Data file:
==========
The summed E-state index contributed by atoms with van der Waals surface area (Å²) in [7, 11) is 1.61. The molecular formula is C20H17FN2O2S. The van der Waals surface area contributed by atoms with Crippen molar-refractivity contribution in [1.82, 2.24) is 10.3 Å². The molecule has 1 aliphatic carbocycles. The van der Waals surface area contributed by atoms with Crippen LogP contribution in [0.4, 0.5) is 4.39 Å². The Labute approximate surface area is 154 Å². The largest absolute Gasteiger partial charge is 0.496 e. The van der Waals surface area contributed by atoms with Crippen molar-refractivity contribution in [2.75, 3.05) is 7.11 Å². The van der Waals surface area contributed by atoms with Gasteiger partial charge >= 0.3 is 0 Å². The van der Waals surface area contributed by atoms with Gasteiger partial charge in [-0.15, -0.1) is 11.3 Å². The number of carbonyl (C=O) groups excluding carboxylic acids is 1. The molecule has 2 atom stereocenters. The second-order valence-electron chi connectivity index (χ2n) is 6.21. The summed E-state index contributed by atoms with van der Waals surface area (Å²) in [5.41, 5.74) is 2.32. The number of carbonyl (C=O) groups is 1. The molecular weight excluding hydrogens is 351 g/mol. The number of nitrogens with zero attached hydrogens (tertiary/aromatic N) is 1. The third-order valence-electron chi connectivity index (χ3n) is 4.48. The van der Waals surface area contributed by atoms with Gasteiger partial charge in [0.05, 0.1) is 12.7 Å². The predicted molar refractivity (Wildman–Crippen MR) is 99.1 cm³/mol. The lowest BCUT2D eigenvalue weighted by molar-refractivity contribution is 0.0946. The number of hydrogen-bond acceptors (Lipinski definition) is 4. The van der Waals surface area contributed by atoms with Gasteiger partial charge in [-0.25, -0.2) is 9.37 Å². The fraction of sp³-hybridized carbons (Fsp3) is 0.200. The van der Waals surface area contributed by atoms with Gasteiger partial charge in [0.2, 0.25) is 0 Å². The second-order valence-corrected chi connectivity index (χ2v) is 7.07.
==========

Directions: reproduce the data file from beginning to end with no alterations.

The summed E-state index contributed by atoms with van der Waals surface area (Å²) in [7, 11) is 1.61. The molecular formula is C20H17FN2O2S. The van der Waals surface area contributed by atoms with Crippen molar-refractivity contribution in [1.82, 2.24) is 10.3 Å². The molecule has 1 aliphatic carbocycles. The van der Waals surface area contributed by atoms with Crippen LogP contribution in [0.4, 0.5) is 4.39 Å². The Labute approximate surface area is 154 Å². The largest absolute Gasteiger partial charge is 0.496 e. The van der Waals surface area contributed by atoms with Crippen molar-refractivity contribution in [2.75, 3.05) is 7.11 Å². The van der Waals surface area contributed by atoms with Gasteiger partial charge >= 0.3 is 0 Å². The van der Waals surface area contributed by atoms with Gasteiger partial charge in [-0.15, -0.1) is 11.3 Å². The number of carbonyl (C=O) groups excluding carboxylic acids is 1. The molecule has 2 atom stereocenters. The second-order valence-electron chi connectivity index (χ2n) is 6.21. The summed E-state index contributed by atoms with van der Waals surface area (Å²) in [5.41, 5.74) is 2.32. The number of carbonyl (C=O) groups is 1. The molecular weight excluding hydrogens is 351 g/mol. The number of nitrogens with zero attached hydrogens (tertiary/aromatic N) is 1. The third-order valence-electron chi connectivity index (χ3n) is 4.48. The van der Waals surface area contributed by atoms with Gasteiger partial charge in [0.05, 0.1) is 12.7 Å². The predicted molar refractivity (Wildman–Crippen MR) is 99.1 cm³/mol. The lowest BCUT2D eigenvalue weighted by molar-refractivity contribution is 0.0946. The number of hydrogen-bond acceptors (Lipinski definition) is 4. The van der Waals surface area contributed by atoms with Gasteiger partial charge in [-0.25, -0.2) is 9.37 Å². The fraction of sp³-hybridized carbons (Fsp3) is 0.200. The van der Waals surface area contributed by atoms with Gasteiger partial charge in [0.2, 0.25) is 0 Å². The second-order valence-corrected chi connectivity index (χ2v) is 7.07.